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By Martha C. White
January 27, 2016
X-rays of vegetables and fruits with red
Sarina Finkelstein (photo illustration)—Getty Images (5)

Manufacturers slap the word “natural” onto food labels all the time, but what does that really mean? Can it (and should it) include GMO foods? Can it include foods with preservatives, coloring agents or other additives? If so, which ones?

These are the questions that vex health-minded grocery shoppers, and the F.D.A. isn’t always as helpful as you might think. Currently, “natural” is one of those vague words that resonates with consumers but doesn’t have an official definition — which some consumer advocates have said leaves the door wide-open for abuses and misleading marketing.

A new study from Consumer Reports says more than half of Americans look for the word natural when they go grocery shopping, “often in the false belief that they’re produced without genetically modified organisms, hormones, pesticides, or artificial ingredients.”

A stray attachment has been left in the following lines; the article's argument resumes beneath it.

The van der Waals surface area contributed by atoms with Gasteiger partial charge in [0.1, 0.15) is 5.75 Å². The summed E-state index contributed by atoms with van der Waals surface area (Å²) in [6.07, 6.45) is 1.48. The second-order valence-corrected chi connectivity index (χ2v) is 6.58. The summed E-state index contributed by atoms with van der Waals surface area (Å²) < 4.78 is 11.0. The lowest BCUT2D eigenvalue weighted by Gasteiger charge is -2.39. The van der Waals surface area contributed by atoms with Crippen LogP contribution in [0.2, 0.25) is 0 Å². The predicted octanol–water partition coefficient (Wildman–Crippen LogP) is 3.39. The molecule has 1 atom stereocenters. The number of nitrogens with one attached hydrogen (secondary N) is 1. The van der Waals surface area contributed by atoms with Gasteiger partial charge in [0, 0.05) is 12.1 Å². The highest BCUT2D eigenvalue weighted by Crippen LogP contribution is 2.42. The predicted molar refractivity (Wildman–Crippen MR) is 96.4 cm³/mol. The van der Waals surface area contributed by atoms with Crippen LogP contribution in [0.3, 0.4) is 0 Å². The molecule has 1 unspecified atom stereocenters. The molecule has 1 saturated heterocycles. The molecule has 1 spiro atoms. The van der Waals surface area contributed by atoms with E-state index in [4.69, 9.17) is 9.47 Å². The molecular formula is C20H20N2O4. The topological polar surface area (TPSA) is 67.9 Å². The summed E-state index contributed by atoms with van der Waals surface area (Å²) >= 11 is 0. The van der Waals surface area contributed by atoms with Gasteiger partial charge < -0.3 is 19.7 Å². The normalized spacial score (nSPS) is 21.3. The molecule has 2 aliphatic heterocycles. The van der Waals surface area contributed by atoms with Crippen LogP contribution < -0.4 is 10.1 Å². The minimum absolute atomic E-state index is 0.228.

The magazine took a look at a slew of common, name-brand groceries that purport to be natural foods, either by having the word in their name or somewhere on the packaging, and did a deep dive into their ingredients lists. They found chemical-derived preservatives like potassium sorbate and sodium benzoate, caramel coloring, cellulose powder (a wood-pulp product that’s used as an anti-caking agent) and other things that, at best, stretch the definition of “natural.” At worst, this labeling misleads shoppers about what they’re putting into their bodies and feeding their families.

Read next: 5 Ways You’re Being Duped by Food & Drink Labels

Consumer Reports has asked the F.D.A. to stop the labeling free-for-all by banning the word “natural” on food products, and it has a petition consumers can sign in support of the cause.